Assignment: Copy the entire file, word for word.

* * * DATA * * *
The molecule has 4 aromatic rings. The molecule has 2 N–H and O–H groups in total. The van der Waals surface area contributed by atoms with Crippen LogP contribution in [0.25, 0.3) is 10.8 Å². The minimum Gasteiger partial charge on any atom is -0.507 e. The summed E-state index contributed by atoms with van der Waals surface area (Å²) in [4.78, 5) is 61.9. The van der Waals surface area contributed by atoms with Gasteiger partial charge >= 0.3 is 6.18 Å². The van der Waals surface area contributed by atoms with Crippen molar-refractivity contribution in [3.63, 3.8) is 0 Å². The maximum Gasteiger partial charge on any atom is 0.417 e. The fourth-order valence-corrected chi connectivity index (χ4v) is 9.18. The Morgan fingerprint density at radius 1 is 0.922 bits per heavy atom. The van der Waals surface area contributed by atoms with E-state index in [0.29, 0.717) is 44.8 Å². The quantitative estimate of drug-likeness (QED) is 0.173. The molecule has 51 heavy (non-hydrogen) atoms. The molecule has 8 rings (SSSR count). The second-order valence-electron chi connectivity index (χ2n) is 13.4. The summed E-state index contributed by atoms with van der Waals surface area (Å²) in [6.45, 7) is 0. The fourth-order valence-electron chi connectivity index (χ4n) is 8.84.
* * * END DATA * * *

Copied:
The molecule has 4 aromatic rings. The molecule has 2 N–H and O–H groups in total. The van der Waals surface area contributed by atoms with Crippen LogP contribution in [0.25, 0.3) is 10.8 Å². The minimum Gasteiger partial charge on any atom is -0.507 e. The summed E-state index contributed by atoms with van der Waals surface area (Å²) in [4.78, 5) is 61.9. The van der Waals surface area contributed by atoms with Gasteiger partial charge >= 0.3 is 6.18 Å². The van der Waals surface area contributed by atoms with Crippen molar-refractivity contribution in [3.63, 3.8) is 0 Å². The maximum Gasteiger partial charge on any atom is 0.417 e. The fourth-order valence-corrected chi connectivity index (χ4v) is 9.18. The Morgan fingerprint density at radius 1 is 0.922 bits per heavy atom. The van der Waals surface area contributed by atoms with E-state index in [0.29, 0.717) is 44.8 Å². The quantitative estimate of drug-likeness (QED) is 0.173. The molecule has 51 heavy (non-hydrogen) atoms. The molecule has 8 rings (SSSR count). The second-order valence-electron chi connectivity index (χ2n) is 13.4. The summed E-state index contributed by atoms with van der Waals surface area (Å²) in [6.45, 7) is 0. The fourth-order valence-electron chi connectivity index (χ4n) is 8.84.